Do You Know Your BASIC BELIEFS As A Catholic?

Do You Know Your BASIC BELIEFS As A Catholic?

Creed: The Basic Profession of Faith

From its earliest days, the Church used brief summaries to describe an outline of its most essential beliefs. These summaries are called “creeds”, from the Latin credo, meaning “I believe.” They are also called “professions of faith,” since they summarize the faith that Christians profess. The Catholic Church uses two very old creeds regularly as a part of its liturgy and other prayers. There are a number of other Catholic creeds as well. The older Apostles Creed is brief and simple. It is considered to be a faithful summary of the Apostles’ teaching. It is the ancient baptismal symbol of the Church at Rome. (See Catechism, 194). The longer Catholic Nicene Creed contains some additional language explaining our belief in the Trinity. Another ancient & traditional creed is commonly called the Athanasian Creed, since it was originally attributed to St. Athanasius, who died in 373 A.D. (This creed is no longer officially attributed to him.) It is also called the Quicumque vult, after its first words in Latin. This beautiful creed contains a detailed meditation on the nature of the Trinity.

The Apostles’ Creed

Considered to be a faithful summary of the Apostles’ teaching. It is the ancient baptismal symbol of the Church at Rome.

I believe in God, the Father almighty, creator of heaven and earth.
I believe in Jesus Christ, his only Son, our Lord.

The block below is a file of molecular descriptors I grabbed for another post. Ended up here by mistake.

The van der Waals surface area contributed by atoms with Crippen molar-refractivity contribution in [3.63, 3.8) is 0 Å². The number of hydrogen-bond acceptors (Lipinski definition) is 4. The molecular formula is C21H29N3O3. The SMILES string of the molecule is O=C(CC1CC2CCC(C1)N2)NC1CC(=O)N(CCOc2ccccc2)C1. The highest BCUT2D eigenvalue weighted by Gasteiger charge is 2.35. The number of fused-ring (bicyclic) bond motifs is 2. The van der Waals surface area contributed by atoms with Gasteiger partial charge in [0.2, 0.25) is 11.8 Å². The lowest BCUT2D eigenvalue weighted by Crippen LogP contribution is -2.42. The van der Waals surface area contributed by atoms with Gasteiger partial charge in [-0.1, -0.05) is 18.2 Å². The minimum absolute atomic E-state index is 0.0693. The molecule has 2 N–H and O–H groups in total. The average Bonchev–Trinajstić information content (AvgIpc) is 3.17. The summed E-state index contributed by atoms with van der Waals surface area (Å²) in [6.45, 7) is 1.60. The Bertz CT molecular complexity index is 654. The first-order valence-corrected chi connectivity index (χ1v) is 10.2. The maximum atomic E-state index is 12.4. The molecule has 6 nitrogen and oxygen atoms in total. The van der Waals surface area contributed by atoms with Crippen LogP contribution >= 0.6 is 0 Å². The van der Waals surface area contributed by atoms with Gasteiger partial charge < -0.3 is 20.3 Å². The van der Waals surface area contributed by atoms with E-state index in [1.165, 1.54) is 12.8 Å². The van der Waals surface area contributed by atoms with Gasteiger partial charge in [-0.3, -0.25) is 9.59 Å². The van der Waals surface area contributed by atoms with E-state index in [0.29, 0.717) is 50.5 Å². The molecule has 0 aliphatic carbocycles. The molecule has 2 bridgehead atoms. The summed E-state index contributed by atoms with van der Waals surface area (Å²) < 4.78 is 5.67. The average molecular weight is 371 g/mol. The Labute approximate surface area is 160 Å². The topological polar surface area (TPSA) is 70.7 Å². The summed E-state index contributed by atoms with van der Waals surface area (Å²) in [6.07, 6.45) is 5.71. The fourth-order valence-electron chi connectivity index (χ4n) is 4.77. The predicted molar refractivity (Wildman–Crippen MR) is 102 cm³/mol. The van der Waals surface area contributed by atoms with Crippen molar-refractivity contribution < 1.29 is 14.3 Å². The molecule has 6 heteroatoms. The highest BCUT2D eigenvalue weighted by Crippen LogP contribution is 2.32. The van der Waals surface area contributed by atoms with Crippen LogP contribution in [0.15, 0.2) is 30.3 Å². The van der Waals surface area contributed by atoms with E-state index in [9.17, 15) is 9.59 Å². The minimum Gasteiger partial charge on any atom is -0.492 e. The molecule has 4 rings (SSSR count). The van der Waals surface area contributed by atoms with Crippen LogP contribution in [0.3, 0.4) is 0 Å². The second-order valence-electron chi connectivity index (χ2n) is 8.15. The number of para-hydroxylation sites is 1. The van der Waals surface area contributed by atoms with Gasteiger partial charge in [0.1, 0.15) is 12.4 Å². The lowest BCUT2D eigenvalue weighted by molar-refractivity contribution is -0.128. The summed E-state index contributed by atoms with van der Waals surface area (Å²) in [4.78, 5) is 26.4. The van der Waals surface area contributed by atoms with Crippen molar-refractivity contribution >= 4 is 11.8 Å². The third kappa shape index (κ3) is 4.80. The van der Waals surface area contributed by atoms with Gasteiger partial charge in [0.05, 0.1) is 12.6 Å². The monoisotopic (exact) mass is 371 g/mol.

He was conceived by the power of the Holy Spirit and born of the Virgin Mary.
He suffered under Pontius Pilate, was crucified, died, and was buried.
He descended into hell. On the third day he rose again.
He ascended into heaven and is seated at the right hand of the Father.
He will come again to judge the living and the dead.
I believe in the Holy Spirit, the holy Catholic Church, the communion of saints, the forgiveness of sins, the resurrection of the body, and the life everlasting.
Amen.

The Nicene Creed

The most ecumenical of creeds, it is the most widely accepted and used brief statements of the Christian Faith. In liturgical churches, it is said every Sunday as part of the Liturgy. It is Common Ground to East Orthodox, Roman Catholics, Anglicans, Lutherans, Calvinists, and many other Christian groups. Many groups that do not have a tradition of using it in their services nevertheless are committed to the doctrines it teaches.

We believe in one God, the Father, the Almighty,
maker of heaven and earth, and of all that is, seen and unseen.
We believe in one Lord, Jesus Christ, the only Son of God,
eternally begotten of the Father, God from God, Light from Light,
true God from true God, begotten, not made, one in Being with the Father.
Through him all things were made.
For us men and for our salvation, he came down from heaven:
by the power of the Holy Spirit he was born of the Virgin Mary, and became man.
For our sake he was crucified under Pontius Pilate; he suffered, died, and was buried.
On the third day he rose again in fulfillment of the Scriptures;
he ascended into heaven and is seated at the right hand of the Father.
He will come again in glory to judge the living and the dead,
and his kingdom will have no end.
We believe in the Holy Spirit, the Lord, the giver of life,
who proceeds from the Father and the Son.
With the Father and the Son he is worshipped and glorified.
He has spoken through the Prophets.
We believe in one holy catholic and apostolic Church.
We acknowledge one baptism for the forgiveness of sins.
We look for the resurrection of the dead, and the life of the world to come.
Amen.

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